|Topic Review (Newest First)|
|06-02-2009 03:07 PM|
There's a 1984 Catalina 30 sitting on the hard at the the Beachcomber Marina in Mobile, AL. It's a reposession, National Liquidators is handling it, they claim the boat is in "average" condition and they're asking $15K OBO. I just saw it last weekend, and the truth is the boat is a wreck, it's full of water and the insides are rotting out. It looked like it had a perfectly good mast though, black anodized, unusual. Lots of other parts could be salvaged as well. I talked to the yard manager, and they said it's $15 per day for dry storage, so by my reckoning it's costing National $450 a month to store a worthless boat. Offer them $500 to take it off their hands, take the mast, part out the rest, and you'll actually make enough money to pay for shipping the boat to Tampa and disposing of the hull when you're done.
|06-11-2008 12:31 PM|
Also check with Charleston Spars. Charleston-spar - sailboat Masts - Boom - Rigging - Hardware - Fitting - Vangs - Pole - Charlotte
They may have a used one you could get for cheap...
|06-09-2008 09:19 AM|
email this guy today. he has a mast and boom and it will be cur up for scrap soon!
He is in MD.
|06-08-2008 06:18 PM|
ere's a link to a person who is parting out a C30 in MD. Including the mast
|05-31-2008 06:31 AM|
Catalina extruded all of its own masts until the early 90's.
I know other owners who found a dyer mast to be similar.
|05-30-2008 04:12 PM|
|unclemole||Does anyone know who the OE mast supplier was?|
|05-30-2008 02:32 PM|
Ok, I can't get the links to post properly, so here goes:
dwyermast.com, rigrite.com, or hallspars.com; just add www.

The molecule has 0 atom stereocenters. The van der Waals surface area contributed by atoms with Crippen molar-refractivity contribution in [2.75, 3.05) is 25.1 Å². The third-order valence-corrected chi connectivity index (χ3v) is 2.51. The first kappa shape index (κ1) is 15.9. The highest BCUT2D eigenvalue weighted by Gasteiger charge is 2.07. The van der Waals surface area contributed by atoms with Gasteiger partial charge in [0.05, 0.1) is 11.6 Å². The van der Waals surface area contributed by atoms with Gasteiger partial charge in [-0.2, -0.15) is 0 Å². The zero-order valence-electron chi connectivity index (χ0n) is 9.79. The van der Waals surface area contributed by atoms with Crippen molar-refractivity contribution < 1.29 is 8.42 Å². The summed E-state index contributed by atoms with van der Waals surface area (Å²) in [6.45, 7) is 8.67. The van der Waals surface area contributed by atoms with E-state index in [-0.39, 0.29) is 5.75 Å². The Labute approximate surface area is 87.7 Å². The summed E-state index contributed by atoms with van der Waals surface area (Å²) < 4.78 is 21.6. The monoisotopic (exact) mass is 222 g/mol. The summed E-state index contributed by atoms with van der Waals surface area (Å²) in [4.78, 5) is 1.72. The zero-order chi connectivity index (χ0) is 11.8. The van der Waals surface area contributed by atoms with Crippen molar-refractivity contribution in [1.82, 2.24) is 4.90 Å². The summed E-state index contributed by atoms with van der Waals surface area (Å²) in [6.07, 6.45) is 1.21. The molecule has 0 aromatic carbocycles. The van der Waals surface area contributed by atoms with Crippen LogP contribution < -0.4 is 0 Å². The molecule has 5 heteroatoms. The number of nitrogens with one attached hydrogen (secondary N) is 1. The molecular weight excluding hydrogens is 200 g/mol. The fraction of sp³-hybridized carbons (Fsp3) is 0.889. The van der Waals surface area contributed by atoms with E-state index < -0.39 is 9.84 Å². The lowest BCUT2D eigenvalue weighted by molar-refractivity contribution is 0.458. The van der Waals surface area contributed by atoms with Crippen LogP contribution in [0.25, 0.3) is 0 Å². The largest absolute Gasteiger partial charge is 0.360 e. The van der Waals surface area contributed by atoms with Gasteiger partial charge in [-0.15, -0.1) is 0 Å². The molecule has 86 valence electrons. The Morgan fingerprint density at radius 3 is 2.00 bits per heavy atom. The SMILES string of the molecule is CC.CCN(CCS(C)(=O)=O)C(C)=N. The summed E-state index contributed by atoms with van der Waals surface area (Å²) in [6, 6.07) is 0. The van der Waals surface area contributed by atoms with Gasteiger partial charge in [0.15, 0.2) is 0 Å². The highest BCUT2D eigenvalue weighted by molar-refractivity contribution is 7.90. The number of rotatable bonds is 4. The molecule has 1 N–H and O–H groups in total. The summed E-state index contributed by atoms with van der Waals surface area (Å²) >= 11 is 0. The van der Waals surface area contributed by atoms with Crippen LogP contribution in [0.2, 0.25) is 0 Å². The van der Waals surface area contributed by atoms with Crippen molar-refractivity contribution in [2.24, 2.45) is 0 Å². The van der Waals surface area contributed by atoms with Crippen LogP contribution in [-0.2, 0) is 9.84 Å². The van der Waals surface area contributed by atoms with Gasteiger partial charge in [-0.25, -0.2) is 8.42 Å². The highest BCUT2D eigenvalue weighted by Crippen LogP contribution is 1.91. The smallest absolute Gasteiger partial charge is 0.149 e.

|05-30-2008 07:48 AM|
|DavyJ||I was also sailing on Monday in Tampa Bay and it was very gusty. I'm not sure if they will work or where they are located, but yachtsalvage.com has about 4-6 masts for sale.|
|05-29-2008 09:39 PM|
Bummer! Nothing gets my blood up like insurance companies trying to weasel out of claims after we paid good money for "coverage"...
This may seem a bit mercenary, but in the SE USA there must be plenty of leftover sailboat hardware in the hurricane belt, not so?
I've seen a similar failure before - a chain plate pulled out of a rotten bulkhead (after noticing the chainplate slowly pulling free we were lucky to be able to crash tack and saved the rig). There's something to be said for todays' practice of using tie rods and more visible attachments for these sorts of things.
|05-29-2008 09:11 PM|
still need mast
Sailing Monday afternoon in Tampa Bay under full sail, had sudden gust of about 30 knots and took a knock down. Starboard chain plate parted, mast folded like a bad hand in poker. Lost the brand new roller furling. Nationwide refuses to pay. When was the last time you saw your policy and not just a dec sheet and bill? Be sure to get your policy out and read it! Also dig your deck away from the chain plates and inspect them.... adjuster says it was my responsibilty to inspect the chain plate between the deck! (The hidden part) Can you believe it????? So now here I am with no insurance, a huge estimated repair bill and am looking for some help! HELP!!!!!!!
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